Part 2-Hard Conversations

Ready or not, our family is entering into hard conversations. My 7 year old heard her first “black person” joke a few weeks ago. I don’t know how to explain what it does to the insides of a mother, watching her child’s face when they have the first hint of realization that their beautiful skin, the skin that they have thus far been comfortable in and proud of, may be the subject of teasing, and worse.   A few weeks ago, after I’d kissed my girls and tucked them safely into bed, I sat down to unwind, but ended up sobbing myself to sleep after watching videos of offensive violence from misbehaving officers. In every video, every story, every church that’s been burned, every shooting and riot, I see my daughters. Oblivious today in their make-believe princess land, but vulnerable and exposed to the tumult in a few short tomorrows. As I teach them about the safety that police officers provide, the fairness of the law, (and I do indeed both believe and teach this), I also realize I will have to discuss and prepare them for possible scenarios that my mom never had to mention, my young mind never had to grapple with.

  I know we often think of racism as expressed hatred; slandering, mistreating, and even killing someone due to their ethnicity or color of skin. But racism is a sly little devil. It creeps in through the jokes we laugh at, the questions we ask, the assumptions we make about how safe our purse is in a certain grocery store, or the way we mock the speech of someone. And maybe even more unsuspecting, the way we try to live colorblind.

photo credit: numbers via photopin (license)

photo credit: numbers via photopin (license)

Colorblindness has become a way of trying to express seeing all people as the same, to say that race is no longer an “issue” in our society. It’s an umbrella many of us have perhaps found ourselves under, determined that racism is behind us, and wanting no more thought given to the differences. Reality however, is that we do see in color, and the color of skin has a major impact on every single American’s life story, whether they realize it or not. I, for one, had not the foggiest awareness of its impact on my life for my first 20 years. This is because I happened to grow up in an unearned status of white privilege. And if you are not of a minority people group, so did you.

  White privilege does not mean we all had it peachy and every opportunity was handed to us on a silver platter, while every person of color had to fight tooth and nail to survive. But it does mean we’ve not had to fear or experience our skin, hair, accent, name, etc. affecting our job position, pay rate, customer service, educational opportunities, medical treatment, rough police frisking, incarceration, etc.

  These topics are complex, multi-faceted, filled with differing experiences and opinions, and extremely sensitive; they delve right down to our very identities. I prefer cut and dried answers, defined solutions. I like to avoid conflict. I like to protect my children from pain. I really like to keep myself away from it too. I’d rather shut off the news, close the blog posts, and walk away when the pain and complexity overwhelms me. And to be able to do so is a luxury. “… The problem isn’t that I hate black people. I don’t. The problem is that being white in America means I get to be oblivious. I get to be ignorant. I get to be “colorblind” when it suits me, and that luxury is exactly what keeps me and so many other well-intentioned white people from doing more to confront, repent of, and combat white supremacy and racial injustice in America.”-Repenting of Colorblindness, Rachel Held Evans. (Please check out the entire writing, she tackles a tough subject head on, and says it well.)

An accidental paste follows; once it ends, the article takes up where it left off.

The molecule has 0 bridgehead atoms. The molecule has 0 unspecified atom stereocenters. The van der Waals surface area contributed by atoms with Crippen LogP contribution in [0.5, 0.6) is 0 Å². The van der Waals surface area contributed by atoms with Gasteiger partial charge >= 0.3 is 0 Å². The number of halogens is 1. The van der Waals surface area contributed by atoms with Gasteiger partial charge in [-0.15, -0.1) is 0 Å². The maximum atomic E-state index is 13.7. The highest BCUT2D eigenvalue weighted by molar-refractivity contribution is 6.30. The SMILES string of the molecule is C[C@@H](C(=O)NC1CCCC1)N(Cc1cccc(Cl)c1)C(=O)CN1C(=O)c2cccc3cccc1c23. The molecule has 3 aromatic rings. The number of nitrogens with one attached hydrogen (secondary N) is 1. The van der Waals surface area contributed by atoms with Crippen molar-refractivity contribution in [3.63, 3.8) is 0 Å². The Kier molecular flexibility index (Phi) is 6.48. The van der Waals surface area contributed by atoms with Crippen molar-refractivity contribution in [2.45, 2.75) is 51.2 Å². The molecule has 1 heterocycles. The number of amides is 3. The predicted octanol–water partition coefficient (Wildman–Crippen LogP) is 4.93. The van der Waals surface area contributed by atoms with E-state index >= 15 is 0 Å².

Maybe you’re wondering, as I have been, how we can create a new story for our children’s generation. What if we started by pushing back against the surprisingly numerous racially charged statements that still fly? Stopped to consider the way we would feel if it were our family and our identity being judged or ridiculed? Here are some examples: They are lazy, they’re druggies, they are all so cocky, they’re trashy, they need to go back to their government housing, they probably all have absent dads, they need to speak better English, someone in their neighborhood is always shooting or getting shot, they’re dangerous, they are thieves… and the list of jokes, and assumptions goes on. What if we stopped to consider the “they” in these conversations? Unless “they” are mice we’re speaking of (in which case, carry on with all slander), the statements are lies. There is no “they” people group that is stupid, dirty, or bad. Well except one. The human race. They are one messed up group. The deal is, the capacity for any bad behavior is present in every human heart. If there is an issue that is statistically higher in a certain group, it is a direct result of an oppressive force they have experienced (poverty, discrimination, violence, etc.). If we aren’t willing to acknowledge the human race as being the one with problems, ourselves 100% included, and recognize the connections between oppression and reactive survival behaviors, I can only think of one remaining conclusion: “THEY” (whatever different colored/speaking group being targeted) are more poorly behaved than “US” (white, middle class, Americans) because they are less developed, inferior, and thus unequal to our superior group. This is indeed a world view that has, and still does exist. But it is completely void of God the Creator, who breathed His life into every person in the human race, called His masterpiece very good, and delights in every single individual, flawed as we are, without a trace of partiality.